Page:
I know we need this. If you’re here, it would seem you did as well, whether you knew it or not. I won’t spoil the mood by openly reflecting on the troubles of 2016, but if Art has any meaning, if Faith is to have any meaning, then they mean something in relation to the world outside our front door. And to the world on the other side of our own little worlds. It all means something. It all matters.
Yes, Nathan, Kate, and all the Starving Artists, past, present, and future. It matters that we make art when times are not just tough, but downright tragic. It matters that we create when the nights are so long and dark we can even imagine the light of tomorrow. It matters that, as Nathan pointed out, you performed on the evening of the Sandy Hook shooting four years ago, and honored the memorial in parking lot of Spirit Square last night. Thank you for the gift of The Birth this and every December, although I know you won’t take full credit for it. Thanks for welcoming me, a cynical and jaded realist, to your beautiful production season after season. Cheers to next year’s show, and getting through whatever lies before.. together.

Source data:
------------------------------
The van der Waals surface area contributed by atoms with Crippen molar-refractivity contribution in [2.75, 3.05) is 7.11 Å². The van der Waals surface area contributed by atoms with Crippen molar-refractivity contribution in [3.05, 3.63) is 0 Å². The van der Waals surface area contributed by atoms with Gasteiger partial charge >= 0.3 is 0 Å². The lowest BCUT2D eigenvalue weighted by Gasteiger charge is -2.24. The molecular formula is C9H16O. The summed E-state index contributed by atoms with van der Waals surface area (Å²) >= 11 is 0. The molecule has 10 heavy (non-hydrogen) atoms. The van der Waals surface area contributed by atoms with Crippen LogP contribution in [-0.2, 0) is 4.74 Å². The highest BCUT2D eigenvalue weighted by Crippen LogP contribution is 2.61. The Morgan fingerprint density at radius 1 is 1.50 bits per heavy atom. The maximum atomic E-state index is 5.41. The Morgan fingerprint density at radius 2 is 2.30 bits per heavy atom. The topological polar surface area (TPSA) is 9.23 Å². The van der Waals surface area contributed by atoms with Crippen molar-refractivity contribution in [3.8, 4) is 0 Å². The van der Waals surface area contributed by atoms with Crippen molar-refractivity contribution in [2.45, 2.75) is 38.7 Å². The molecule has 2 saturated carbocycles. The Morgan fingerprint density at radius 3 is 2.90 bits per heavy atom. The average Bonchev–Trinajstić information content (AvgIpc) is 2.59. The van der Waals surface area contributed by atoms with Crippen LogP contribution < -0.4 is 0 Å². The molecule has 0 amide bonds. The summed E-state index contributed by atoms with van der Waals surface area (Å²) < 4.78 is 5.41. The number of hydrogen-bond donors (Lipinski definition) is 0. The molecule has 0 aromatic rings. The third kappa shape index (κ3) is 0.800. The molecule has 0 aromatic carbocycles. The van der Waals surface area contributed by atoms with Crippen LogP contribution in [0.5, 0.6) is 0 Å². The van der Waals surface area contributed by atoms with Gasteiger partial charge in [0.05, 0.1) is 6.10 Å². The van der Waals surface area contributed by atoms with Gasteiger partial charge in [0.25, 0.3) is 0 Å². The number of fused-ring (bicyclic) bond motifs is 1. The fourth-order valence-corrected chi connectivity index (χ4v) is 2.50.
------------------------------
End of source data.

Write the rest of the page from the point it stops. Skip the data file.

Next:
Until then, you’ve got two more chances to catch The Birth this year:
Friday & Saturday, December 16 & 17 @ 7:00pm
Duke Energy Theater at Spirit Square BUY TICKETS HERE (looks like they’re going fast!)